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Big Hero 6 Is The Most Underrated New Disney Animation

Big Hero 6

Among Disney's selection of modern animated movies, Big Hero 6 is criminally underrated. Marvel fans may occasionally bemoan Disney's influence on the MCU, but the House of Mouse's purchase of Marvel Entertainment in 2009 did at least produce the wonderful Big Hero 6. Based on the little known comic of the same name, Big Hero 6 tells the story of young Hiro Hamada, who teams up with his deceased brother's college friends and a giant white cushion to reveal a conspiracy and take down a shady businessman. Naturally, the group achieve this by using their scientific and engineering know-how to create a series of wacky superhero suits and gadgets.

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Big Hero 6 earned a wide range of plaudits from fans and critics, praised for its slick animation, colorful cast of characters and an emotional, grounded story foundation onto which the superhero action and comic book antics are layered. This success culminated in a huge Oscar win for Best Animated Feature, fending off stiff competition from How To Train Your Dragon 2. In addition to a slew of loving reviews and awards nods, Big Hero 6 turned a decent profit at the box office and was the highest grossing animated movie of 2014, although it should be noted that no Pixar films were released during the year.

Related: Is Big Hero 6 On Netflix, Prime Or Hulu? Where To Watch Online

Given the across-the-board success Big Hero 6 enjoyed, it's somewhat surprising that there hasn't been a proper sequel. Instead, the franchise (and its original cast) were transferred to the Disney Channel for a TV series that followed on directly from the film. Compared to other modern Disney animations, this is a strange fate for such a successful film. Wreck-It Ralph made less money on a similar budget, and yet Ralph Breaks The Internet hit theaters earlier this year. The reason Big Hero 7 (?) hasn't happened also can't be to preserve the integrity of the original, otherwise the TV series would've never been produced. In addition to the lack of a sequel, it could also be argued that Big Hero 6 has, for some reason, faded from the public memory more than the likes of Wreck-It Ralph and Disney's Pixar output have.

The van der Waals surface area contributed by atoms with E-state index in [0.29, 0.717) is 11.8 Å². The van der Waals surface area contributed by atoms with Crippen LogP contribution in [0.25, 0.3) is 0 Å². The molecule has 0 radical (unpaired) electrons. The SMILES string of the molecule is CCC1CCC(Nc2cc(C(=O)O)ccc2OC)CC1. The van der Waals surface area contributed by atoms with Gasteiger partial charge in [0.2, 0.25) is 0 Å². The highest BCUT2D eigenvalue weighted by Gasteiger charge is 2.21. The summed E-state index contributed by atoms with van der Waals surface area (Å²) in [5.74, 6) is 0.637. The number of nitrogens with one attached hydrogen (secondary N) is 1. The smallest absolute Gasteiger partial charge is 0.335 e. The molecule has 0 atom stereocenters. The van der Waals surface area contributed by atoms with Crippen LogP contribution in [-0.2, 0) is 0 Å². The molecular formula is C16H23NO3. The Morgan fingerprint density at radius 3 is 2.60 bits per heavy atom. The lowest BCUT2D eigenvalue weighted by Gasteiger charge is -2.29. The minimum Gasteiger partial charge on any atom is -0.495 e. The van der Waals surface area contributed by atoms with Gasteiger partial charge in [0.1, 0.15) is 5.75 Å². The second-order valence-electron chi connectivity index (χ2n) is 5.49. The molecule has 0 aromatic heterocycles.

Hiro and Baymax in Big Hero 6

For this reason, Big Hero 6 is perhaps Disney's most underrated modern animation, despite being so successful upon release, and there are several key qualities that often get overlooked while Ralph is breaking the internet or Elsa sings "Let It Go" for the thousandth time. Firstly, Big Hero 6 takes far more risks than the average animated venture, especially those released under the Disney umbrella. In addition to a fairly comprehensive plot based around corporate espionage and vengeance, the impact of Tadashi's death on Hiro reverberates throughout Big Hero 6 in quite a profound way for a "kids' movie" and the addition of Baymax allows the story to touch upon the subject of mental health, while also providing a cute merchandise-shifter that makes everyone cry.

Big Hero 6 is perhaps also the best example yet of Disney and Marvel working harmoniously. Core comic elements are given an animated makeover and a sprinkling of Disney magic, but without dumbing down the more mature elements of the story or its darker moments. In a similar way, Big Hero 6 blends Japanese and Western cultures to great effect with its San Fransokyo setting, honoring the source material while still proving a more familiar locale for viewers in the U.S.

Achieving that delicate balance between a family-friendly animation and an intense action-packed superhero movie is a fine art, and one of Big Hero 6's crowning achievements. Unfortunately, this might also be the reason the film seems to have slipped out of the mainstream consciousness in recent years. Big Hero 6 doesn't neatly fit into a single category; too cartoonish and kid-friendly for most of the superhero crowd and too intense and serious for the usual Disney contingent. While sitting perfectly positioned between these two genres may have aided Big Hero 6 in appealing to different crowds, it also means that the Oscar-winner doesn't have a natural home and could be difficult to spin out into a multi-film franchise.

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